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Sunday, 23 April 2017

MFOA Testimony in Opposition to L.D. 858 “An Act To Strengthen the Law Regarding Dangerous Dogs” Print E-mail
Written by MFOA   
Thursday, 06 April 2017

Testimony of Robert Fisk, Jr.
President and Director, Maine Friends of Animals
In OPPOSITION of L.D. 858 "An Act To Strengthen the Law Regarding Dangerous Dogs"

Committee on Agriculture, Conservation and Forestry
April 6, 2017

Senator Davis, Representative Dunphy, and distinguished members of the Committee:

My name is Robert Fisk, Jr. I am President and Director of Maine Friends of Animals, the state's leading animal protection organization. On behalf of our 1,500 members statewide, I am writing in opposition to L.D. 858, "An Act To Strengthen the Law Regarding Dangerous Dogs."

It is a tragedy for all involved when a dog bite incident occurs that results in injury (or worse) to a human or another companion animal. In order to keep our communities safe, it is important for Maine to have strong, but fair and effective laws concerning dogs deemed dangerous. However, as written, L.D. 858 does not accomplish the goal of safety in a reasonable, humane and cost effect manner.

The proposed bill offers only two options for dogs deemed dangerous: life time confinement to a kennel in a municipal shelter, humane society or similar facility, or euthanasia.

A life time sentence to "dog jail" with no option of "parole" or rehabilitation is not only inhumane to the dog, but expensive and would place a significant strain on Maine's shelter system, taking space and resources away from stray and homeless animals in need.

There is no "one size fits all" solution to the issue of dangerous dogs, which is why the current law allows for due process and evaluation of both the incident in question and the dog's historical temperament.

Court mandated euthanasia is already one option available under Maine's current dangerous dog law and should remain for severely aggressive dogs that have been properly evaluated, temperament tested, and are not candidates for rehabilitation.

However, the other options that exist under current law (muzzling/leashing in public and restricted to secure, fenced-in enclosures at home) should be kept in place for instances when a dog is deemed dangerous, but a dog bite has not actually occurred (under the existing law, a bite incident is not required for dangerous dog charges to be filed, only the threat of a possible bodily harm is needed).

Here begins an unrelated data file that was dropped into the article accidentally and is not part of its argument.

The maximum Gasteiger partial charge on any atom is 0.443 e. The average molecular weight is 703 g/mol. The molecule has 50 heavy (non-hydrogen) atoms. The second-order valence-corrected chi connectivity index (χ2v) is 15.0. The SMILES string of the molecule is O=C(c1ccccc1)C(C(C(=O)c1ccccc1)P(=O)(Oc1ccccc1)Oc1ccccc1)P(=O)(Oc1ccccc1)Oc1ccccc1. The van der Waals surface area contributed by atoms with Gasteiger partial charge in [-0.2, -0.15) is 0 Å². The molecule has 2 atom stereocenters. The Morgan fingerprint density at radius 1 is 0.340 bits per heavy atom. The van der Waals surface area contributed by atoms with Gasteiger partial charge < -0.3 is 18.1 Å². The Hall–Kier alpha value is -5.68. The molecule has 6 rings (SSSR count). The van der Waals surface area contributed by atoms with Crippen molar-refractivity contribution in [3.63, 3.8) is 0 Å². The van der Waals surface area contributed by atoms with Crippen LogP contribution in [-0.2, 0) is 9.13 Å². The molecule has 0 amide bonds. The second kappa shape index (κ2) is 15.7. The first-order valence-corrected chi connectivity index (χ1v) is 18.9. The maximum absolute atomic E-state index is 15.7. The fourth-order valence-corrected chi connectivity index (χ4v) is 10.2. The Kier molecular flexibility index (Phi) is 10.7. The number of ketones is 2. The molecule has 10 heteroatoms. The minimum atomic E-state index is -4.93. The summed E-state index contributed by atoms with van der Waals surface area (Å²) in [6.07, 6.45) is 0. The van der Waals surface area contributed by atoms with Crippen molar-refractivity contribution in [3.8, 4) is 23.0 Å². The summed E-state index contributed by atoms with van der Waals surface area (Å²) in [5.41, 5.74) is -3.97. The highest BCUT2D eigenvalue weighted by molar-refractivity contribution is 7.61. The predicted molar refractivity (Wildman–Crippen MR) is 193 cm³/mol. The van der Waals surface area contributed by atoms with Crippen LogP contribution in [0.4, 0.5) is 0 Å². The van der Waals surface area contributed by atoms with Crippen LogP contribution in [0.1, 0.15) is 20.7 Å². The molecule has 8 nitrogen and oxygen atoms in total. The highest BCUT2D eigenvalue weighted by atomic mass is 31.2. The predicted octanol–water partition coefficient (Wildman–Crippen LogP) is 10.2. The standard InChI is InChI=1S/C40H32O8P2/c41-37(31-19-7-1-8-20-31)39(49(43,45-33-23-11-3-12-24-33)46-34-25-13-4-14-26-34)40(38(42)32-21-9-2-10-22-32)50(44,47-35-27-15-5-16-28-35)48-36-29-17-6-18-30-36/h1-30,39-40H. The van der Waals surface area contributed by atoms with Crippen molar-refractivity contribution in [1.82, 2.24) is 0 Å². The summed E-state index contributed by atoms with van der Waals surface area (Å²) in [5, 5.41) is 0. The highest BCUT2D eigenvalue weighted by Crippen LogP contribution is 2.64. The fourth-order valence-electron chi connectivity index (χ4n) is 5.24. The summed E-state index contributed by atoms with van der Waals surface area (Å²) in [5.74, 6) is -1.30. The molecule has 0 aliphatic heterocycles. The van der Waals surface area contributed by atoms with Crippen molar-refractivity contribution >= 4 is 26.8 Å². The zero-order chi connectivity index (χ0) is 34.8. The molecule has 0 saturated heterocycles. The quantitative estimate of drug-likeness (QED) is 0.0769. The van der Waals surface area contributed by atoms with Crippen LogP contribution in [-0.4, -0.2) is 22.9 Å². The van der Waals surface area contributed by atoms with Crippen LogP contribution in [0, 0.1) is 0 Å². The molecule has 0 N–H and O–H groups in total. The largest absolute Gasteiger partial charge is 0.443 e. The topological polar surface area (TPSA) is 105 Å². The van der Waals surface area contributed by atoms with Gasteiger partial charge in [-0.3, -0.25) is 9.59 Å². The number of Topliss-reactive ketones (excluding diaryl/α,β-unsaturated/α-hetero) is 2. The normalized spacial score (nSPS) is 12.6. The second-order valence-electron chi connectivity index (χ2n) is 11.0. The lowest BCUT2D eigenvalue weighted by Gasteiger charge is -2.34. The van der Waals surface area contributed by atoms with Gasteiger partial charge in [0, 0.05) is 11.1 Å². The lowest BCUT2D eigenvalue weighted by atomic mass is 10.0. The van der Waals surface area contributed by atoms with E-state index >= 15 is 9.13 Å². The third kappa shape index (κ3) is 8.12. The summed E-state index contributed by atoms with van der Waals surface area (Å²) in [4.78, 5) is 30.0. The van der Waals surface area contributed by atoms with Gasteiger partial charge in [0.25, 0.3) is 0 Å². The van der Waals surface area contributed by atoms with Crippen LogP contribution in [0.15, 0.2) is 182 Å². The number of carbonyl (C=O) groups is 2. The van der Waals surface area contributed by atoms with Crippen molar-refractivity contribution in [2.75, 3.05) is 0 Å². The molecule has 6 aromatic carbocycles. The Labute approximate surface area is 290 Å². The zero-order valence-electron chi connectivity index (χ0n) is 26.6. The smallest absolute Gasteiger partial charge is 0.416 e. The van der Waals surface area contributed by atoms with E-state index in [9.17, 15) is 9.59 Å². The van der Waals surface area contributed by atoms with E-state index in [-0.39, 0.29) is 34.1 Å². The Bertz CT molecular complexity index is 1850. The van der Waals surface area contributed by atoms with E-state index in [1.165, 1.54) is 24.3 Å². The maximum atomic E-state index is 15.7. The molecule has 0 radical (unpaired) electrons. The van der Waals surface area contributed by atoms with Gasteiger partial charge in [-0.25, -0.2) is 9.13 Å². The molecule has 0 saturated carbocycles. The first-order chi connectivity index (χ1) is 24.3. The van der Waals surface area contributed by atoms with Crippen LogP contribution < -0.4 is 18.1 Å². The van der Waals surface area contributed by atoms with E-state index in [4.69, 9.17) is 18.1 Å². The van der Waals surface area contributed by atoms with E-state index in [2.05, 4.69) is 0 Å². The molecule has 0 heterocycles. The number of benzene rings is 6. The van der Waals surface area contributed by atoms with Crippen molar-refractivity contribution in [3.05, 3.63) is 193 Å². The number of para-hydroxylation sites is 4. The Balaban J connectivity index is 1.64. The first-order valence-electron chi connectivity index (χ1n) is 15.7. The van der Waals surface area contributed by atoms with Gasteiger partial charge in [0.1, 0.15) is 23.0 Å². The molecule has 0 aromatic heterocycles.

Additionally, alternative options to life time kenneling or death should be available for dog bites that are singular offenses caused by unusual circumstances (dog is injured or in pain when touched, resulting in a bite, dog is threatened or defending itself from another animal or human, etc.) and when the dog is considered to be salvageable. Scheduled follow up visits by local animal control officers or authorities need to occur after the court decision to ensure the restrictions are in place and followed long term.

The tragedies which inspired the creation of this bill show that change may be needed. However, we must consider that the bad behavior of a dog that results in injury, death and damage is a direct reflection of the prudence and abilities of the dog owner, not necessarily the nature of the dog. Life time confinement in a shelter or euthanasia may take a dog deemed dangerous out of the neighborhood, but do nothing to rectify the irresponsible actions of the dog owner, who could easily bring another dog into the home and repeat the same pattern.

Moving forward in modifying Maine's dangerous dog laws, a stronger focus should be placed on enforcing existing companion animal laws (i.e., dogs at large), encouraging responsible pet ownership through education and training, and holding irresponsible dog owners to a higher level of accountability and penalty under the law.

Thank you for your time and consideration. I encourage the Committee to vote "Ought Not To Pass" on L.D. 858.

 

 
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